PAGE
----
In 2003, when Rolling Stone ranked the 500 greatest albums of all-time, Sgt. Pepper’s Lonely Hearts Club Band came in at No. 1. It faced some stiff competition, however, as three other albums from The Beatles placed in the top 10 (Revolver, Rubber Soul, and The White Album). With the competition this close, it was enough to ask if Sgt. Pepper’s was even the best Beatles album, much less the best of all-time. In recent years, there’s been somewhat of a groundswell against Sgt. Pepper’s in favor of the growing new favorite Revolver. Since that album turns 50 this weekend, let’s take a look at how strong the case is for it being the Beatles’ greatest masterpiece.
Revolver marked an important evolution for the Beatles. While the previous album, 1965’s Rubber Soul showed that their songwriting skills had matured beyond simple pop songs, this was where they really began experimenting musically. It was hard to believe they were only two years removed from A Hard Day’s Night, because they were going places that wouldn’t have seemed possible during those days. For one thing, this was the album where the band really began exploring with the psychedelia and counter-culture that would be featured prominently on later albums, particularly on album closer “Tomorrow Never Knows,” which was unlike anything the world had heard up to that point.
Perhaps the two best known tracks from this album are “Eleanor Rigby” and “Yellow Submarine,” two songs which could not be more disparate in tone. The former was one of the sadder songs the Beatles had ever recorded, telling the story of a lonely woman who dies without much regard or concern, as no one attends her funeral. The latter is… well, a song about living in a yellow submarine. But while these songs are decidedly different, they both are essential parts of Revolver, as one song illustrates the band’s willingness to explore dark topics, while the other reminds us that their sense of humor remained intact via Ringo Starr’s signature levity.
This is also a very rich album when it comes to deep tracks. In particular, the second side starts with a barrage of great cuts with “She Said, She Said,” “Good Day Sunshine,” “And Your Bird Can Sing,” and “For No One” all coming one after the other. All of these songs hold up extremely well, and in particular, “And Your Bird Can Sing” is one of the album’s most inspired songs, with one of George Harrison’s best guitar tones. The song has an unconventional verse-chorus structure, yet remains incredibly catchy. Elsewhere, “For No One” is one of Paul McCartney’s most under-appreciated ballads. Between this and “Eleanor Rigby,” he had developed a unique ability to write about rather dark topics, which acts as a refutation of the accusation that he only wrote “silly love songs.”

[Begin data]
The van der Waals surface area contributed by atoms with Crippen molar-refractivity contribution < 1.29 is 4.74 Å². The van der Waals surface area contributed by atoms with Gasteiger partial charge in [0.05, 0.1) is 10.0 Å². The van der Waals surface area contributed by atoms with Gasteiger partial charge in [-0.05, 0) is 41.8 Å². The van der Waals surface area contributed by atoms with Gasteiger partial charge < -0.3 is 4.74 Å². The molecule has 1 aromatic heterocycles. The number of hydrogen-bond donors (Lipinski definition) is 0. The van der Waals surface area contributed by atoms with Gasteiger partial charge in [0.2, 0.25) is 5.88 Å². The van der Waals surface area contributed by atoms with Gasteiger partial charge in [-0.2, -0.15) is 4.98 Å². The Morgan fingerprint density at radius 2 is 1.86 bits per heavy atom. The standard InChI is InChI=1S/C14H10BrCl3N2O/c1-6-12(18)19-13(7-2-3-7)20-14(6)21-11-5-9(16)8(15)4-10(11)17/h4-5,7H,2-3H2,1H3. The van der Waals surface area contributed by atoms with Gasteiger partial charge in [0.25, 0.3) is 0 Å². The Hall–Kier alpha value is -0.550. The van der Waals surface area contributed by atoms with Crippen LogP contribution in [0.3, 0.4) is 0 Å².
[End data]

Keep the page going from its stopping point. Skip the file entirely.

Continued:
Really, it’s hard to find a single weak track. Maybe “Doctor Robert” doesn’t quite hold up to the stiff competition, but it would be a highlight on a lesser album. From “Taxman,” to “I’m Only Sleeping” to “Got to Get You into My Life,” the consistency here is remarkable. Whether it’s their best album is up for debate, but it’s likely their most solid from start to finish. Along with Rubber Soul, Revolver was part of the Beatles’ transitional period, which meant that it combined the pop sensibilities of their early works with the creativity and experimentation have become later.
The result was a stunningly brilliant album that just about every Beatles fan can agree on. 50 years on from its original release, the quality and impact of this album are undeniable. Taking all of that into consideration, it just might be the greatest album of all-time.